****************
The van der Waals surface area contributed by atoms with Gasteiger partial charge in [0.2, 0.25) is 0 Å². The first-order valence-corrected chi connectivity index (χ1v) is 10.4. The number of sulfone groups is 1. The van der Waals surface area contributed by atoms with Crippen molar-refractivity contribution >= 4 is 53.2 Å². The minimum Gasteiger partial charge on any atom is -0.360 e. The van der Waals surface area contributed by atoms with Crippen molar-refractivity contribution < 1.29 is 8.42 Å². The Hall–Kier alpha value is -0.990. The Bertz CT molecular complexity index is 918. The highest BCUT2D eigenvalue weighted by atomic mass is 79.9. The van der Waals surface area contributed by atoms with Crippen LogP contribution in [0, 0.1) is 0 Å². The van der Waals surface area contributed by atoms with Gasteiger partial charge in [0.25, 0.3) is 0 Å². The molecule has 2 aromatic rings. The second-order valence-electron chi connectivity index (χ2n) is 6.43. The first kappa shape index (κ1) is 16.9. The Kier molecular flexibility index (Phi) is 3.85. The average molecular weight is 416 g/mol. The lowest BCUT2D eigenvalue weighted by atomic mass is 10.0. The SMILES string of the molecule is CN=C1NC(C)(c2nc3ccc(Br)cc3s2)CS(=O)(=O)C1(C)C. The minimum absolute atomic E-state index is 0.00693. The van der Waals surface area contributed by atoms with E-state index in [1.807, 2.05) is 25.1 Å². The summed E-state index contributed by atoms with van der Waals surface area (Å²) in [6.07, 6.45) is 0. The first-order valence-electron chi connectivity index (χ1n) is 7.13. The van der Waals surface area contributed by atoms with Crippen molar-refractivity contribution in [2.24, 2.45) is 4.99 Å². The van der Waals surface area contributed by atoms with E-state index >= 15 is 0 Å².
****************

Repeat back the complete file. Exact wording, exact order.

The van der Waals surface area contributed by atoms with Gasteiger partial charge in [0.2, 0.25) is 0 Å². The first-order valence-corrected chi connectivity index (χ1v) is 10.4. The number of sulfone groups is 1. The van der Waals surface area contributed by atoms with Crippen molar-refractivity contribution >= 4 is 53.2 Å². The minimum Gasteiger partial charge on any atom is -0.360 e. The van der Waals surface area contributed by atoms with Crippen molar-refractivity contribution < 1.29 is 8.42 Å². The Hall–Kier alpha value is -0.990. The Bertz CT molecular complexity index is 918. The highest BCUT2D eigenvalue weighted by atomic mass is 79.9. The van der Waals surface area contributed by atoms with Crippen LogP contribution in [0, 0.1) is 0 Å². The van der Waals surface area contributed by atoms with Gasteiger partial charge in [0.25, 0.3) is 0 Å². The molecule has 2 aromatic rings. The second-order valence-electron chi connectivity index (χ2n) is 6.43. The first kappa shape index (κ1) is 16.9. The Kier molecular flexibility index (Phi) is 3.85. The average molecular weight is 416 g/mol. The lowest BCUT2D eigenvalue weighted by atomic mass is 10.0. The SMILES string of the molecule is CN=C1NC(C)(c2nc3ccc(Br)cc3s2)CS(=O)(=O)C1(C)C. The minimum absolute atomic E-state index is 0.00693. The van der Waals surface area contributed by atoms with E-state index in [1.807, 2.05) is 25.1 Å². The summed E-state index contributed by atoms with van der Waals surface area (Å²) in [6.07, 6.45) is 0. The first-order valence-electron chi connectivity index (χ1n) is 7.13. The van der Waals surface area contributed by atoms with Crippen molar-refractivity contribution in [2.24, 2.45) is 4.99 Å². The van der Waals surface area contributed by atoms with E-state index >= 15 is 0 Å².